Publisher: AWA Studios – Upshot
Writer: John Lees
Artist: Dalibor Talajić
Colours: Lee Loughridge
Release Date: 23rd March 2022
Nathan loves his dog. Dyno has been there for him through all the bad times and the good, and now he’s old and sick. Clinging to the hope of experimental treatment and unwilling to let his best friend die, Nathan decides to travel halfway across the country to get Dyno to a clinic that can help him. However, a pit stop at the Pierrot Courts Hotel may just change Nathan’s plans and teach him how to let go.
With apologies for the delay (I got my release dates mixed up between this and John Lees’ other current title The Crimson Cage) it’s time to check back in with Lees and Dalibor Taljic’s hospitality-based horror anthology series.
Damn it John, you made me cry! To be fair, it’s not the first time, and it probably won’t be the last, but damn you John! Nathan’s story is bittersweet, and the love someone has for their pet can often be underestimated. We lost one of our Gecko’s last year and I bawled my eyes out. I hate to think what state I’ll be in when my elderly and grumpy Chihuahua goes, and it makes my heart hurt just thinking about that, but sometimes we have to take a step back and think about what’s best for our “best friend” rather than clinging on desperately because we’re too afraid to let go.
I’m also at that age where most of my grandparent’s generation have passed, and with a recent diagnosis of late-stage dementia in my only surviving grandparent, I’m clinging on desperately to the time we have left, but I know that at some point while he’s physically still there, he won’t be there anymore, and I’ve somehow got to learn to make peace with that. I think this is why this particular issue has hit me so hard, it’s one of those right time at the right place kind of moments.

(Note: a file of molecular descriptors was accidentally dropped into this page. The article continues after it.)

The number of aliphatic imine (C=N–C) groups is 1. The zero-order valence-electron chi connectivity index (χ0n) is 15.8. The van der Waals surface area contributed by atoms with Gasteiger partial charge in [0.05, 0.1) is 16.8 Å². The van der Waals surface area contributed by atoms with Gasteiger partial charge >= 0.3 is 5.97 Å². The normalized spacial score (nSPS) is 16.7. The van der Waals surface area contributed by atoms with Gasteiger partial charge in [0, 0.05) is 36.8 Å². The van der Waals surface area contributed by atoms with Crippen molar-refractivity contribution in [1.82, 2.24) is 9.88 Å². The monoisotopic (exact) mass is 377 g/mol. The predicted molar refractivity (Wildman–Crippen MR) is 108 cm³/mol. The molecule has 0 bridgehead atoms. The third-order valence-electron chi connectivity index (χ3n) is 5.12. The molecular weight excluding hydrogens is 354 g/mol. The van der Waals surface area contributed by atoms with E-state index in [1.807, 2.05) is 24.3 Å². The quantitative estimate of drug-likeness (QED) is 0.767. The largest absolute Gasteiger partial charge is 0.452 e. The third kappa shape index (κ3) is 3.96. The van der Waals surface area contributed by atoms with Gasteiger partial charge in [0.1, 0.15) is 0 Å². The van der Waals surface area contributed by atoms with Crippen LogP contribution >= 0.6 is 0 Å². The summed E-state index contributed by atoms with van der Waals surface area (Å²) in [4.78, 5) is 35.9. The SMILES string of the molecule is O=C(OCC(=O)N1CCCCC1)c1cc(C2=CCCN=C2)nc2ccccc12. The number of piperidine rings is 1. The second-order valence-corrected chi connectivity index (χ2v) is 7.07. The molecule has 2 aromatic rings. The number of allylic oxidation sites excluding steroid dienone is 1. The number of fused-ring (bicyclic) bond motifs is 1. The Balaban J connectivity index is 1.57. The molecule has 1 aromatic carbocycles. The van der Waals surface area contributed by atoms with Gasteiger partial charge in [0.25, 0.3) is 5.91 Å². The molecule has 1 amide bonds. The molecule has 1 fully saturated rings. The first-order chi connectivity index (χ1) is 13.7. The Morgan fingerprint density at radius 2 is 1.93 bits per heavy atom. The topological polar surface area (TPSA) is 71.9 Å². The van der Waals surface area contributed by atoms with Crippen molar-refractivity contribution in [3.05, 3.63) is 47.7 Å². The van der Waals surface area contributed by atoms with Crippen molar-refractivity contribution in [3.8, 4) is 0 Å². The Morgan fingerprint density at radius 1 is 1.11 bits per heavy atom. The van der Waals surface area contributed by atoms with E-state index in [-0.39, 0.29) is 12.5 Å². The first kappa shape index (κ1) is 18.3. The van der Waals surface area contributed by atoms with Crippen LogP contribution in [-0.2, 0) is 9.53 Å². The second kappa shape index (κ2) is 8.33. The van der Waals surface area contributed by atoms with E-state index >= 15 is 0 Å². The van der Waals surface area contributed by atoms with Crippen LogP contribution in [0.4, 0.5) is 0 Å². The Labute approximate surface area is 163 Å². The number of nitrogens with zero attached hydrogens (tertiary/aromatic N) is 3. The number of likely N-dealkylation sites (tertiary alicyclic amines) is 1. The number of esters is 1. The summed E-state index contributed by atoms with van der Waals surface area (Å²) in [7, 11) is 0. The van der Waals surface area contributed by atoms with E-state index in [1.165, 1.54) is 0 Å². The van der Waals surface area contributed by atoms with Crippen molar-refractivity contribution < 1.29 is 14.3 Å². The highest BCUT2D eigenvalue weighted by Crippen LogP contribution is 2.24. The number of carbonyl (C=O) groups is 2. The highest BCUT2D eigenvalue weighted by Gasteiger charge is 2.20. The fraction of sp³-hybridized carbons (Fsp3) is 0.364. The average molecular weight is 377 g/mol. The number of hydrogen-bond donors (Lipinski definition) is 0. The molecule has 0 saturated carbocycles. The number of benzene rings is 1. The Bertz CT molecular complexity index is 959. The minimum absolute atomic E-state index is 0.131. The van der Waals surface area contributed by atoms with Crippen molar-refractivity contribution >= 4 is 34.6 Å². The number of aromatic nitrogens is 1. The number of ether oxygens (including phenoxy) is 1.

Heart-rending aside, this issue does also remain very much a horror title, which I think helps a lot with Nathan’s journey, giving him finality in a way that he can’t avoid or procrastinate about.
This is one of those type of issues that I’ve really enjoyed from the previous arc where we get to see the mysterious heart of the Hotell that hides deep beneath its foundations. We’ve previously seen hidden murder rooms, tight, claustrophobic crawl spaces, and now tunnels and eldritch caverns with ancient stonework, demon skulls, and ominous pitch dark openings, which at some point must lead to the real Pierrot, somewhat like the journey to find Stephen King’s “IT”.
I’m also liking what the story is doing with Mr. Silver and the Roaring 66s. There’s a certain air of Negan and the Saviours about them, but Mr. Silver is dressed up in a persona that is far easier to hate from the off, and you just know that Pierrot is going to have something horrifically satisfying lined up for him and his followers later in the series.
Dalibor Talajić’s artwork continues to be excellent, easily switching between the seemingly normal landscape of the Hotell and the outré and horrific. He is also great at capturing the tension and emotion from the narrative and really brings John Lees’ script to life in all its glory.
The writer of this piece was: Mark Scott
Mark Tweets from @macoy_comicgeek